Changes in Enforcement

The majority of enforcement was deployed at the precinct level. Each of the target roadways was examined to determine the number of patrol, traffic, and business patrol posts that were assigned to the area. On this basis, benchmarks for weekly enforcement hours were developed and were supplemented by personnel from support units and grant-funded overtime. By using existing resources, the department was able to assign 1,005 hours of on-duty enforcement time to these areas on a weekly basis. During the course of the project, over 51,000 hours of on-duty enforcement was conducted, which was 118 percent of the established benchmark. All personnel working in the target areas were required to submit activity sheets documenting the hours they were assigned and the enforcement actions they initiated. These were entered into a database to track activity.

The level of enforcement conducted during this program was significant. Over 65,000 enforcement contacts were made, resulting in 1,169 arrests ranging from impaired driving and other traffic violations to robbery, weapons, drugs, and outstanding warrants. Whereas traffic stops increased throughout the department by about 15 percent as compared with 2007, they increased in the target areas by 83 percent.

Each year, the BCOPD receives funding from the MHSO for overtime traffic enforcement to supplement on-duty enforcement efforts addressing impaired driving, pedestrians, and aggressive driving enforcement. During the annual “Smooth Operator” program, a regional campaign targeting aggressive driving, enforcement teams were deployed during the morning and afternoon rush hours. In total, over 4,000 overtime hours were used, which resulted in an additional 10,000 contacts and 75 arrests.

Other Activities

In addition to enforcement, several other efforts were undertaken to promote the project:

  • The MHSO supported the project with paid media related to the “Smooth Operator” program, including billboards, transit bus advertising, and radio advertising. Additionally, signage warning of increased enforcement was posted along each of the corridors.
  • Roadway safety audits were coordinated by the Maryland State Highway Administration along three of the corridors.

  • In coordinating a focus group of police personnel to gain feedback related to the program, the MHSO received a number of suggestions and identified several issues in a neutral environment.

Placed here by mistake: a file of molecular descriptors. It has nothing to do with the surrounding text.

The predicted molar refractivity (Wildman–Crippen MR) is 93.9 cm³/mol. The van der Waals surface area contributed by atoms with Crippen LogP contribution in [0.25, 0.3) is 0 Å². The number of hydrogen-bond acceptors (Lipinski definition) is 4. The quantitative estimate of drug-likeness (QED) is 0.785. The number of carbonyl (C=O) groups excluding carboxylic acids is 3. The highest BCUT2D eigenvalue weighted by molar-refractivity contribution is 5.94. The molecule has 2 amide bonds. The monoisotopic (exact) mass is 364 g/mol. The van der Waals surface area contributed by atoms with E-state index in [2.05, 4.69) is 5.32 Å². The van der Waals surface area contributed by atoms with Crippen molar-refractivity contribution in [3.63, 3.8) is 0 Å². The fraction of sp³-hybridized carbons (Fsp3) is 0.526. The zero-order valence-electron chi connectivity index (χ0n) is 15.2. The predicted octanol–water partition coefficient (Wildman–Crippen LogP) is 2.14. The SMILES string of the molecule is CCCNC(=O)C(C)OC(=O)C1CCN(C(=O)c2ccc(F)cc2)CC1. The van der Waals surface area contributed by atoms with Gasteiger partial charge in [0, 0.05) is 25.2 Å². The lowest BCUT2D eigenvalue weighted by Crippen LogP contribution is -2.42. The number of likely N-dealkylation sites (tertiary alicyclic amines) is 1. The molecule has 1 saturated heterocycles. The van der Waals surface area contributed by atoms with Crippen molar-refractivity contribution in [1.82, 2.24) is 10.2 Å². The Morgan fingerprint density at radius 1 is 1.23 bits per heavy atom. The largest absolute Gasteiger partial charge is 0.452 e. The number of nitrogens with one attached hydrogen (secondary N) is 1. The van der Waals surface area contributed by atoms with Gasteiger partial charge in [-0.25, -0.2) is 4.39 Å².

• Over 100 BCOPD personnel participated in “It All Starts with a Traffic Stop,” a training program developed by the MHSO, NHTSA Region III, and Maryland law enforcement officers to provide techniques for identifying criminal activity during traffic stops.

  • The MHSO provided funding to develop a recognition program for both operational and administrative personnel involved in the Crash-Crime Project.


Throughout the course of the project, incident and crash data were monitored along all 18 road segments. From March through December 2008, crashes along 13 of the 18 targeted road segments declined. The overall reduction (all 18 segments) was 6 percent compared with the past three-year average. Personal-injury crashes declined on 13 road segments, with an overall reduction of 14.7 percent during the 10-month study period compared with the same period of the prior year. Robberies declined by 13.6 percent overall, with reductions documented on 13 of the 18 road segments as compared with the past three-year average. The decreases reported for robbery and crashes exceeded the target reductions of 5 percent. Unfortunately, burglaries along nine of the road segments increased by 2.4 percent.

At the conclusion of the project, analysts conducted significance tests using interrupted time series analysis and other tests of variance. Based on the results of this analysis, they were able to conclude that the reductions in overall crashes and injury crashes are statistically significant.

Seat belt use results were inconclusive because of inconsistent data collection. Whereas the internal speed surveys suffered from a lack of automation, the results collected electronically along two segments showed double-digit reductions in 85th-percentile speeds. Additionally, the more sophisticated surveys contracted by the BMC on a total of 36 data points along six roadways indicated reductions in 85th-percentile speeds at 22 data points and decreases in the percentage of vehicles exceeding the posted speed limit at 27 of the data points.

Other Outcomes

In addition to the overall enforcement output and the reduction in incidents, other outcomes and needs for future adjustment were identified.

The use of on-duty patrol time is a very significant positive outcome. Over 51,000 hours of uncommitted patrol time was dedicated to enforcement on the target roads. These efforts accounted for almost all of the 14.7 percent increase in departmental traffic stops and demonstrated that patrol time can be used for targeted enforcement activities.

This project supports the premise that traffic enforcement can be used as an effective countermeasure for traffic crashes and crime. Overall, robbery and crash rates decreased. In areas where very targeted enforcement efforts were undertaken, crashes, robberies, and burglaries decreased. But in specific areas, decreases in enforcement activity were followed by increased incidents. For example, along one segment where enforcement benchmarks were not achieved, robberies increased 25 percent. These examples further support this premise.